What does it take to embrace Wabi-sabi in your surroundings?
You don’t need to be an expert on Japanese philosophy, live in seclusion like a Buddhist monk or have a big budget to adopt Wabi-sabi principles in your home. There is no ‘wrong’ way to go about it; you simply need to shift your perspective from one of chasing for perfection to one of appreciating.
Embracing Wabi-sabi will do more than create a pleasant environment at home. By falling in love with our imperfect selves like things that surround us, we reduce the need to buy as many new things. This will reduce consumption which will save money and put less strain on our planet.
Before you know it, your mindset will change too and you will become at ease with your life. Wabi-sabi puts the focus on gratitude for what we already have rather than always yearning from something new and shiny. This powerful shift in perspective will help us to feel more peaceful and content in the current moment, and by doing so, allow us to embrace serenity and tranquility in our day-to-day lives.
Beyond our homes, Wabi-sabi offers a useful framework for modern life in general. Finding beauty in the imperfect, appreciating nature and striving for contentment are not flashy new ideas, but they are well worth remembering next time you fall down a Pinterest rabbit hole of wishing and .
Robyn explains that you don’t money, or special skills to appreciate your imperfections and make the most of life.
Bringing wabi-sabi into your life doesn’t require money, training, or special skills. It takes a mind quiet enough to appreciate muted beauty, courage not to fear bareness, willingness to accept things as they are — without ornamentation. It depends on the ability to slow down, to shift the balance from doing to being, to appreciating rather than perfecting.
Perhaps you have a rusty kitchen knife which has been passed through the generations. It’s been well used and it’s a bit rusty and chipped. Instead of being embarrassed by its less than pristine condition, you should value it because of its imperfect nature (and sharpen it :). Those signs of use are a story and mark the passage of time; such meaning wouldn’t be found in a brand new boxed knife.
Of course sometimes buying new things is necessary. Circumstances change, children come and go, we move houses (and loose things in transit), get new hobbies and so on. But when faced with the need to shop, consider a Wabi-sabi approach and opt for sustainable, high quality, handmade or vintage over those which have been produced in their thousands with planned obsolescence in mind.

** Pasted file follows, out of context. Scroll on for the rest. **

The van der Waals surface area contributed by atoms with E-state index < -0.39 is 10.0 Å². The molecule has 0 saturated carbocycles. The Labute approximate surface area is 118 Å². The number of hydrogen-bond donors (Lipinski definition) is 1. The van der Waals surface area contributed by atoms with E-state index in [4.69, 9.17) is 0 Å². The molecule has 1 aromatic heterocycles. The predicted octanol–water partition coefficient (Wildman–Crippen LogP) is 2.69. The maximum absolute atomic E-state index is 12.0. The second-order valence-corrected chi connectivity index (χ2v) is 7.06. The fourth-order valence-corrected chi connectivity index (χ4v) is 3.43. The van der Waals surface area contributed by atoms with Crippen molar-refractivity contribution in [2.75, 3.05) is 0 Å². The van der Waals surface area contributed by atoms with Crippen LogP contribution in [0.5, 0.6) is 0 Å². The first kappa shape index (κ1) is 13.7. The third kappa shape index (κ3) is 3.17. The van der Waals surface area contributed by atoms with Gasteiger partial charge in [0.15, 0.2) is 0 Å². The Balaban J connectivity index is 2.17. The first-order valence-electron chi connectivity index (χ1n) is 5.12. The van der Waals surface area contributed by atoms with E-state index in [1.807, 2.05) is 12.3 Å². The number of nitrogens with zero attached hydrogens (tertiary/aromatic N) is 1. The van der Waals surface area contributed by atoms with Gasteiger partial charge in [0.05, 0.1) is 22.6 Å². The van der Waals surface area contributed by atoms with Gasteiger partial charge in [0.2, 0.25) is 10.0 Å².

Wabi-sabi is about appreciating nature, so pay attention to the materials you bring into your home and go for natural options like wood, steel and stone where possible. Not only are they aesthetically pleasing, but they age well too. Take linen sheets for example, they get better with every wash (and you don’t need to iron them :).
When choosing colours, you can also look to nature for inspiration. This leaves a lot of room for personal choice as blushing cherry blossom pink is just as natural as cool and calming sea foam. Likewise stormy grey is as natural as pine forest green. In physical objects you can expect the use of natural materials in a rustic style. Imperfections are not from sloppiness but the nature of the materials and process, or the use of the object itself. Objects will be personal, humble, and functional. As a worldview, attention is paid to transience, harmony with nature, and attention to the tiniest of details.
It can be tempting to constantly add and change things to your home – in the end this is what society wants us to do. Remember that Wabi-sabi is all about decluttering and stripping back the unnecessary to allow yourself to live well. Consider Japanese take on minimalist lifestyle by getting rid of superfluous clutter by ridding yourself of pointless items. By doing this you allow the things that really matter to stand out and shine.
Source: Connections by Finsa
Wabi-sabi is an intuitive appreciation of a transient beauty in the physical world that reflects the irreversible flow of life in the spiritual world. It is an understated beauty that exists in the modest, rustic, imperfect, or even decayed, an aesthetic sensibility that finds a melancholic beauty in the impermanence of all things.
An active aesthetical appreciation of poverty … To be satisfied with a little hut, a room of two or three tatami mats, like the log cabin of Thoreau, and with a dish of vegetables picked in the neighboring fields, and perhaps to be listening to the pattering of a gentle spring rainfall.
-D. T. Suzuki
Today, appreciation of the things we have, people we love, and the experiences we have the opportunity to weave into our lives is losing value. Wabi-sabi represents a precious cache of wisdom that values tranquillity, harmony, beauty and imperfection, and can strengthen your resilience in the face of materialism.
Ring the bells that still can ring
Forget your perfect offering
There’s a crack in everything
That’s how the light gets in.
— Leonard Cohen, “Anthem”.
Embrace the perfection of being imperfectly you.